Eastwood recalls childhood dream to pack a gun and ride a horse

Stephane Mahe—Reuters
Director Clint Eastwood arrives at the70th Cannes Film Festival in France.

CANNES, France — Clint Eastwood was just
like any other American boy growing up on the Westerns of the
1930s and ’40s, he told a seminar at the Cannes Film Festival where he recounted his rise to movie star and acclaimed
director.”Every kid wanted to be in a Western and every kid wanted to
pack a gun and ride a horse,” Eastwood, 86, told admirers at a
master class he gave on the fringes of the festival.”So as a kid I liked [Westerns] very much.”After playing the Man with No Name in Sergio Leone’s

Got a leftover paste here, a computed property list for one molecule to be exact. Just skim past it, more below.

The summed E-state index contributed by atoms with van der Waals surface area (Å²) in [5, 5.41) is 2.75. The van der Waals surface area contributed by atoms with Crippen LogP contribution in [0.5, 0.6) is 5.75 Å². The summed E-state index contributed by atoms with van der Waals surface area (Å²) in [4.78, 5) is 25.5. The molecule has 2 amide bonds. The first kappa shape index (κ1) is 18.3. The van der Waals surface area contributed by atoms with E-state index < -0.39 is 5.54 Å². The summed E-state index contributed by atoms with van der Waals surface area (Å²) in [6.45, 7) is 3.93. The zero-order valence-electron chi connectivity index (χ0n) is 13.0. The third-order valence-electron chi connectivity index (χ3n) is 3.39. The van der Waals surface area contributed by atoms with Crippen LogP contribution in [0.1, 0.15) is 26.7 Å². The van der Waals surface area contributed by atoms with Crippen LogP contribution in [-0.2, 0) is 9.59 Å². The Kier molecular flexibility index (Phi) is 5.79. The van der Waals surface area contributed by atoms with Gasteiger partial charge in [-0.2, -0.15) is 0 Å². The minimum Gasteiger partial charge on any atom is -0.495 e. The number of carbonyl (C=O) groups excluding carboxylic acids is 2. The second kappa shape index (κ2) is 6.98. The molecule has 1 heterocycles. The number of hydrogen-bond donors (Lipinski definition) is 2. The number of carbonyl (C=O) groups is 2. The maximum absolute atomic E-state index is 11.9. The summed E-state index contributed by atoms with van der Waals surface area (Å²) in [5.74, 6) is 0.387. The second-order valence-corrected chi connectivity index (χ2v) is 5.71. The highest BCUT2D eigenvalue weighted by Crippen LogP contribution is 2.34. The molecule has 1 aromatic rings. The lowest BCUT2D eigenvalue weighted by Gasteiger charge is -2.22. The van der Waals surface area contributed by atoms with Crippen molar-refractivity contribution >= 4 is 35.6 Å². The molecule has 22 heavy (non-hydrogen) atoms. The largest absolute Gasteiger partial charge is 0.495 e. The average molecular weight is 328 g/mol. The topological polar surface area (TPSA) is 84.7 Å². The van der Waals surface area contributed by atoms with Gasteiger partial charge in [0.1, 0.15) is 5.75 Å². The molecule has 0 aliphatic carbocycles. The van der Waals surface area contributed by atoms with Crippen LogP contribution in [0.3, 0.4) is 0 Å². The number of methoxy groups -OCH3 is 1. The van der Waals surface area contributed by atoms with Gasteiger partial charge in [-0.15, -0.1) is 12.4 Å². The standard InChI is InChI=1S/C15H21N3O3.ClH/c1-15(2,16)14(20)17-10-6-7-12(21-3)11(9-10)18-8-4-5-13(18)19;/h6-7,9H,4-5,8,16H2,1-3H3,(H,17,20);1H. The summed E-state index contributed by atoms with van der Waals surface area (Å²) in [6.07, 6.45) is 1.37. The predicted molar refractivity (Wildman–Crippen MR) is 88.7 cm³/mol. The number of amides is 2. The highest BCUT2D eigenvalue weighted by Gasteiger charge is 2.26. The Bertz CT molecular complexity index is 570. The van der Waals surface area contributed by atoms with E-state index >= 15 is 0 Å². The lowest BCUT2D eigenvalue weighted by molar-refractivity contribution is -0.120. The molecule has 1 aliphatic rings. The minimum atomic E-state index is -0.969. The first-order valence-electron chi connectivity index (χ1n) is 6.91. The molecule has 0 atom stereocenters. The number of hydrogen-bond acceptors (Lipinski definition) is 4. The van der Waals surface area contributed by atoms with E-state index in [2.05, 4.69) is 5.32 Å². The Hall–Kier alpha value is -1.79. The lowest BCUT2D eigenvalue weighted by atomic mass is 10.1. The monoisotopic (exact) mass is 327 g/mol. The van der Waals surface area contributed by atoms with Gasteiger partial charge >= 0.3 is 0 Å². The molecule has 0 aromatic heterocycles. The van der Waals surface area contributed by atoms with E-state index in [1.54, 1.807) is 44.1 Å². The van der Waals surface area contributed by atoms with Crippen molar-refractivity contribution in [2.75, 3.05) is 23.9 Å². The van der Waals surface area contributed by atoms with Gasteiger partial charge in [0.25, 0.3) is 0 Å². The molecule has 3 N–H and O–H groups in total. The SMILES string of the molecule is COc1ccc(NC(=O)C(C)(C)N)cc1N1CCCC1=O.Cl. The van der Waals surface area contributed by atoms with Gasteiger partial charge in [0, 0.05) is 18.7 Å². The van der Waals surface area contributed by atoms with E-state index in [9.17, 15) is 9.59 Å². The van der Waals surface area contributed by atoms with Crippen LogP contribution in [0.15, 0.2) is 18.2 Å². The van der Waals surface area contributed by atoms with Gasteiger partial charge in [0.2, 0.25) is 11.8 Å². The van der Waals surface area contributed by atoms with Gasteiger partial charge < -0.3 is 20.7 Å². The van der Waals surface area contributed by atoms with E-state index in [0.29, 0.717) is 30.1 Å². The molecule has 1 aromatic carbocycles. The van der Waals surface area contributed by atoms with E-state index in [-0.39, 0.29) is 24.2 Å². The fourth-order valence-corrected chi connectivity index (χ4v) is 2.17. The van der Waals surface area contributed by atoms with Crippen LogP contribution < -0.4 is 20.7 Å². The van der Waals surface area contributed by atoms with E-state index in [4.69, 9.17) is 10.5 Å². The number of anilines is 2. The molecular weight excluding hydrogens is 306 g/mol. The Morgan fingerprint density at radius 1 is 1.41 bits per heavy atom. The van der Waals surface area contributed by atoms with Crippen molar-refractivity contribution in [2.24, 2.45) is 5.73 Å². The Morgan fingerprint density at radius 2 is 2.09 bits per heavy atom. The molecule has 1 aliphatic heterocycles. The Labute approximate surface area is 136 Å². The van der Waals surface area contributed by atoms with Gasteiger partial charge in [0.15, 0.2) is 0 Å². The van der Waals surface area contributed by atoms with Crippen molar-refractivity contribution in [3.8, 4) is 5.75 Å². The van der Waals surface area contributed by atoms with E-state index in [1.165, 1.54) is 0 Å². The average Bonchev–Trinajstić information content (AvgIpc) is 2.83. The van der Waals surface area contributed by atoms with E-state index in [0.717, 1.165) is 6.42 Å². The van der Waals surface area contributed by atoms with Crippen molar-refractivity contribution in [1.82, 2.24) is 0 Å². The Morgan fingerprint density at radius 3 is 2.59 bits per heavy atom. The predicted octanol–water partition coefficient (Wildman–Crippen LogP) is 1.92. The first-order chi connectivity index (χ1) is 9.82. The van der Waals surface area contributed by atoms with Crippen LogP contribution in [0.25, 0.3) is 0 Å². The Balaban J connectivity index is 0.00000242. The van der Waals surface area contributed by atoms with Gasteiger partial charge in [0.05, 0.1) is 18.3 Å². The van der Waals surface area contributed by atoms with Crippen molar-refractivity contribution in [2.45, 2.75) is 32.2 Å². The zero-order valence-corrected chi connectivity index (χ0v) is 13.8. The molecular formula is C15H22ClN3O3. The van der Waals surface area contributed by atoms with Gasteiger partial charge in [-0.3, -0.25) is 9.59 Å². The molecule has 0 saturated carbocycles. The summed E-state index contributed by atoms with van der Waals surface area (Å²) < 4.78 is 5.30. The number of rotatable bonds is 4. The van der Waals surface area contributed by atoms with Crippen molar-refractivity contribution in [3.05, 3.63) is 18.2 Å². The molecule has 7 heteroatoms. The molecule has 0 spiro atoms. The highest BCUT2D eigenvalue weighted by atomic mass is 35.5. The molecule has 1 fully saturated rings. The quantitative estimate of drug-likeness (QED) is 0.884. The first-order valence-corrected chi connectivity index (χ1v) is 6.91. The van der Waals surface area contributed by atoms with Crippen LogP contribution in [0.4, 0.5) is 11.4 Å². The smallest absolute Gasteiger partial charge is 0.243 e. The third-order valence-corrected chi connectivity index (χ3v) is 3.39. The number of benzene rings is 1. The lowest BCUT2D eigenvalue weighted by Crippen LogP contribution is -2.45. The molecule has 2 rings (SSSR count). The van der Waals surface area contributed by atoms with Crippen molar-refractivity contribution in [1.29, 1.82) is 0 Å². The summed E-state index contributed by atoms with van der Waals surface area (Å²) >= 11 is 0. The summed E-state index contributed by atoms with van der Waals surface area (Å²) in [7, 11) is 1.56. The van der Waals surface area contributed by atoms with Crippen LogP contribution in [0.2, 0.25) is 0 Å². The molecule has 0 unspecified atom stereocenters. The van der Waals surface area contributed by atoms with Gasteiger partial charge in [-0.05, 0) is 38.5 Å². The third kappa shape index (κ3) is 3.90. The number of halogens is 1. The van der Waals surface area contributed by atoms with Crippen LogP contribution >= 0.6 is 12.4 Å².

‘spaghetti Westerns’ in the 1960s, Eastwood became “Dirty” Harry
Callahan, the cop who broke all the rules.”A lot of people thought it was politically incorrect,” he
said of “Dirty Harry,” the 1971 film in which he points his .44
Magnum pistol at bad guys and asks them if they “feel lucky”
before he pulls the trigger.”That was at the beginning of the era that we’re in now
where everybody thinks everybody’s politically correct and we’re
killing ourselves by doing that, but we’ve lost our sense of
humor,” he said of the film’s critics.”Anyway, I made it, I thought it was interesting, and it was
daring at the time, and that was the only reason,” Eastwood said. “Big guns: it
was the ultimate kid’s dream.”